Two years until Beijing 2008: IOC fails, activists call on athletes, sponsors to act
Prague / Paris / Frankfurt / Washington, August 7, 2006 - Two years before the Beijing 2008 Olympic Games are to begin, an international coalition of human rights organizations has issued a joint statement, saying the International Olympic Committee has failed to protect Olympic ideals and calling on national Olympic committees, athletes and sponsors to take action. Citing continuing human rights violations and political propaganda abuse of the Games by the Chinese authoritarian government, they say boycott is one of possible options of protest.
Olympic Watch, Reporters Without Borders (RSF), International Society for Human Rights (ISHR/IGFM), Solidarité Chine and Laogai Research Foundation say that despite human rights activists’ efforts, “the IOC has refused to face the reality in which Beijing 2008 is to take place” and that the current IOC leadership may be “either too cynical, or too incompetent, or both, to protect the Olympic ideals and take a clear stance on the continuing human rights abuses in China”. Therefore, they “call on National Olympic Committees and individual athletes to start discussing ways how they can protest the conditions under which the 2008 Games are to take place”, with one option being “full, publicly stated boycott of the Beijing 2008 Olympic Games”. They also point out that corporate sponsors of the Olympic movement have a special responsibility to prove that “their business philosophy does not condone propaganda abuse of the Games and human rights violations”.
The full text of the statement follows below.
Two Years until Beijing 2008 - joint statement of human rights organizations
In two years from now, the 2008 Olympic Games are supposed to start in Beijing. The International Olympic Committee made its decision in 2001 based on promises by Beijing bidders that the human rights situation in China would be improving. That has not clearly happened, as documented by all independent monitors.
The authoritarian government of China continues to execute more people every year than the rest of the world combined; imprison and torture people who peacefully exercise their right to freedom of expression and association; persecute Tibetan Buddhists, Uyghur Muslims, Chinese Christians and Falun Gong practitioners; deny talks about autonomy to the Tibetan people; endanger democratic processes in Taiwan and elsewhere in East Asia. Human rights are violated even in direct relation to the preparation of the Games as hundreds of thousands Beijing residents are evicted without compensation from their homes, and those who dare to protest are often persecuted.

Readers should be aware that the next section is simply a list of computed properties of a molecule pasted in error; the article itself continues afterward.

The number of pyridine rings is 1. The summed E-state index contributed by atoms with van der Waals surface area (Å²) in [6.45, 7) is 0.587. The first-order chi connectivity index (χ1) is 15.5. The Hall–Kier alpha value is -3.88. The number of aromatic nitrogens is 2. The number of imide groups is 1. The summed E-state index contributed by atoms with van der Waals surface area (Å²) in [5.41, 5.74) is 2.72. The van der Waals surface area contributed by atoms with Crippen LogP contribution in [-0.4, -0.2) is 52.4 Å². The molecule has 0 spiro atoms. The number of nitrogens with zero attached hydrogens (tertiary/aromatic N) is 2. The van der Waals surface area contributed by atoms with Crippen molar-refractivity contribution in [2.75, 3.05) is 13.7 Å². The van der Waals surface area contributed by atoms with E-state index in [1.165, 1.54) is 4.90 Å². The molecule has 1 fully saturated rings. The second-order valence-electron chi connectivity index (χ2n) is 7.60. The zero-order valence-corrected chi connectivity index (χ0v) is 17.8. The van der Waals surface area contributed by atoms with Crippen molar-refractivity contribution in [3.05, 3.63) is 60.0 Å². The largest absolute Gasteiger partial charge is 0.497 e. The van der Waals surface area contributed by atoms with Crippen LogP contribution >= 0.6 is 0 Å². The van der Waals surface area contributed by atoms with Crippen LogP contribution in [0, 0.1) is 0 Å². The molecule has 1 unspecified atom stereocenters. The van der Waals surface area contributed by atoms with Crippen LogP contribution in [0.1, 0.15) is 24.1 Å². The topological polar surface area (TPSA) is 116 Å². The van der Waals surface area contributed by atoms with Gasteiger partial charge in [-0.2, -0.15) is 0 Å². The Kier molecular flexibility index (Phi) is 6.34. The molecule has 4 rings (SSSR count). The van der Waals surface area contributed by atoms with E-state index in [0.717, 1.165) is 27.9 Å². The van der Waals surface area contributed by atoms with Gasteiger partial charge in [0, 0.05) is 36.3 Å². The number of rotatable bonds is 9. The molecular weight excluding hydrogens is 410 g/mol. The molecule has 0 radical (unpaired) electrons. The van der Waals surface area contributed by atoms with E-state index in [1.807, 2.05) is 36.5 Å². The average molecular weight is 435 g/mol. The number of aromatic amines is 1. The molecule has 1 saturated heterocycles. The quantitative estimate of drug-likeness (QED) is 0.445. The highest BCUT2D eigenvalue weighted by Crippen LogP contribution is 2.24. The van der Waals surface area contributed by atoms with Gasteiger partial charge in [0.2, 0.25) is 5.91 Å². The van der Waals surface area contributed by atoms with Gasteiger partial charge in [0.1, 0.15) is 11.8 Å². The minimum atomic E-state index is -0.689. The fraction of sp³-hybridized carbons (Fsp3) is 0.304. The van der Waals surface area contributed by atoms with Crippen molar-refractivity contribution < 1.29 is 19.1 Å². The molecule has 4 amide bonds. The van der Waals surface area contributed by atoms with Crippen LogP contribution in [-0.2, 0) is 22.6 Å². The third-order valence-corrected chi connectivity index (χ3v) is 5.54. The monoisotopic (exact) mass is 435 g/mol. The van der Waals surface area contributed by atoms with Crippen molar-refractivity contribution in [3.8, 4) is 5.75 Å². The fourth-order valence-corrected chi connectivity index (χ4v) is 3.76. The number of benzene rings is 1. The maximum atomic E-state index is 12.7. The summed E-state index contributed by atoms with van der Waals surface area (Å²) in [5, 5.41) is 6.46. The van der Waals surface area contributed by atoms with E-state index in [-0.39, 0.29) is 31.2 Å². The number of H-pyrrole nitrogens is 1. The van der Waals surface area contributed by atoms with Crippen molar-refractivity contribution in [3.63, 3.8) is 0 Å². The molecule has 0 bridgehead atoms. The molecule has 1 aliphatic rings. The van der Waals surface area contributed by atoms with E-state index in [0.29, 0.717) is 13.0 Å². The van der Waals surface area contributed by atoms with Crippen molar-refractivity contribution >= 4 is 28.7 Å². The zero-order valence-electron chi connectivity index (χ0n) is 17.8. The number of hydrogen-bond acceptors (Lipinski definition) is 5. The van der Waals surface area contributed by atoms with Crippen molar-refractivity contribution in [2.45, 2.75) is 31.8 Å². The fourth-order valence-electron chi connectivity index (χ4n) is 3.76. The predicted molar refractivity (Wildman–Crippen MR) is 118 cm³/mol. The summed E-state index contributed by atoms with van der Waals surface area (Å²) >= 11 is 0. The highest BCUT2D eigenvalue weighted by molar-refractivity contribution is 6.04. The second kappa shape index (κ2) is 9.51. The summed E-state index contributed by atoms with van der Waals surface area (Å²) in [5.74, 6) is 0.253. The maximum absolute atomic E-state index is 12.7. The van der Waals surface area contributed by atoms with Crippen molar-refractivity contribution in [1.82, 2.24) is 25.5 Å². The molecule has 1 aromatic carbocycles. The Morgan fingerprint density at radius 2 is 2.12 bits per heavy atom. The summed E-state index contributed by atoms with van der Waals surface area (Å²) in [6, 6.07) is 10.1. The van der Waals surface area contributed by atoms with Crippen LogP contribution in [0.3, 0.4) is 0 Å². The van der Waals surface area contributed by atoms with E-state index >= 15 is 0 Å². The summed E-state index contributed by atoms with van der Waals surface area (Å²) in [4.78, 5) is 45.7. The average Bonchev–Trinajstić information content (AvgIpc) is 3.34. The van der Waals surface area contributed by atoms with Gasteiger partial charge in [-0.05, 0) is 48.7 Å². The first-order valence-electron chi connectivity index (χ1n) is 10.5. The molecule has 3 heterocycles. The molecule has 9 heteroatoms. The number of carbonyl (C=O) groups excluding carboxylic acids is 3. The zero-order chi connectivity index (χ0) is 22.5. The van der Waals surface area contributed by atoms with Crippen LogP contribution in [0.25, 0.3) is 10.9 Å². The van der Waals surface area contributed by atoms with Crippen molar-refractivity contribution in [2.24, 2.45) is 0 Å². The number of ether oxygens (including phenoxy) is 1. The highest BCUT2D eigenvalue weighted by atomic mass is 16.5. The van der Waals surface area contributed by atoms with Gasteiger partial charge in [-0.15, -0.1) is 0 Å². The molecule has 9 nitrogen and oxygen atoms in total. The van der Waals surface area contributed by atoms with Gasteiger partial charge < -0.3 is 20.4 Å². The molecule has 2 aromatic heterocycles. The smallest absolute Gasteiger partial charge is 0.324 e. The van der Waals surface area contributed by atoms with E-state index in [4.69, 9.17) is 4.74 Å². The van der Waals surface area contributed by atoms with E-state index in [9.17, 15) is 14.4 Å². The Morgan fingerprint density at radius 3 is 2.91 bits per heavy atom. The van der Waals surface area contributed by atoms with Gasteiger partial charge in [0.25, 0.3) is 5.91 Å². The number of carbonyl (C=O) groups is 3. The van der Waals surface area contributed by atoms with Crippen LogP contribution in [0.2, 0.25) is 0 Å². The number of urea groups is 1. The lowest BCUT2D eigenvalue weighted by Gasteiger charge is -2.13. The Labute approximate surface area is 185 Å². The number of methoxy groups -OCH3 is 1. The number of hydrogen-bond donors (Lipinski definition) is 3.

By all accounts, Beijing 2008 seems to be a tool for domestic and international political propaganda of the Chinese Communist Party, an unelected minority that has given up attempts to ideologically legitimize its rule over the Chinese people and is desperately looking for other paths to political legitimacy.
The IOC has the obligation to protect the Olympic ideals of “harmonious development of man”, “human dignity” and “peace”, and to prevent the political propaganda abuse of the Games. Because of the importance of the Games to the CCP, it could easily exercise positive influence on the situation in China. We have made good faith efforts to engage the IOC through correspondence and even personal encounter, but the IOC has refused to face the reality in which Beijing 2008 is to take place.
Time is running out. As minimum, the IOC could demand that the Beijing Organizing Committee of the Olympic Games not be personally linked to the perpetrators of human rights violations, the Chinese Communist Party. If the executive of IOC President Jacques Rogge continues to hide away from reality and only repeat Beijing leadership’s unsubstantiated PR claims of “progress”, it will prove that it truly is either too cynical, or too incompetent, or both, to protect the Olympic ideals and take a clear stance on the continuing human rights abuses in China. The Olympic movement should start seeking ways to replace its current leadership.
With this leadership of the IOC, we see it necessary to look for help of others to make sure the Olympic Games have a positive, rather than negative effect on the human rights situation of the Chinese people. National Olympic Committees, individual athletes, and even Olympic sponsors have the obligation and opportunity to act to protect the Olympic ideals and internationally recognized human rights.
We therefore call on National Olympic Committees and individual athletes to start discussing ways how they can protest the conditions under which the 2008 Games are to take place. Among the several options at hand are:
• full, publicly stated boycott of the Beijing 2008 Olympic Games
• staging peaceful protests in Beijing during the Games
• including Chinese, Tibetan and Uyghur exiles in their teams and delegations
• visiting human rights defenders in prison.
Olympic Watch and other human rights organizations are ready to assist them in finding the most appropriate ways, depending on the developments between now and the beginning of the Games.
Corporate sponsors of the Olympic movement and of the 2008 Olympic Games also have an opportunity to show their commitment to corporate social responsibility. They should make it clear to the IOC and to BOCOG that their business philosophy does not condone propaganda abuse of the Games and human rights violations.
Time is truly running out. The IOC, National Olympic Committees, individual athletes, corporate sponsors and other citizens of the world have an obligation to show their solidarity with other human beings, and a great opportunity to do so.
August 7, 2006
Reporters Without Borders (RSF)
International Society for Human Rights (ISHR/IGFM)
Laogai Research Foundation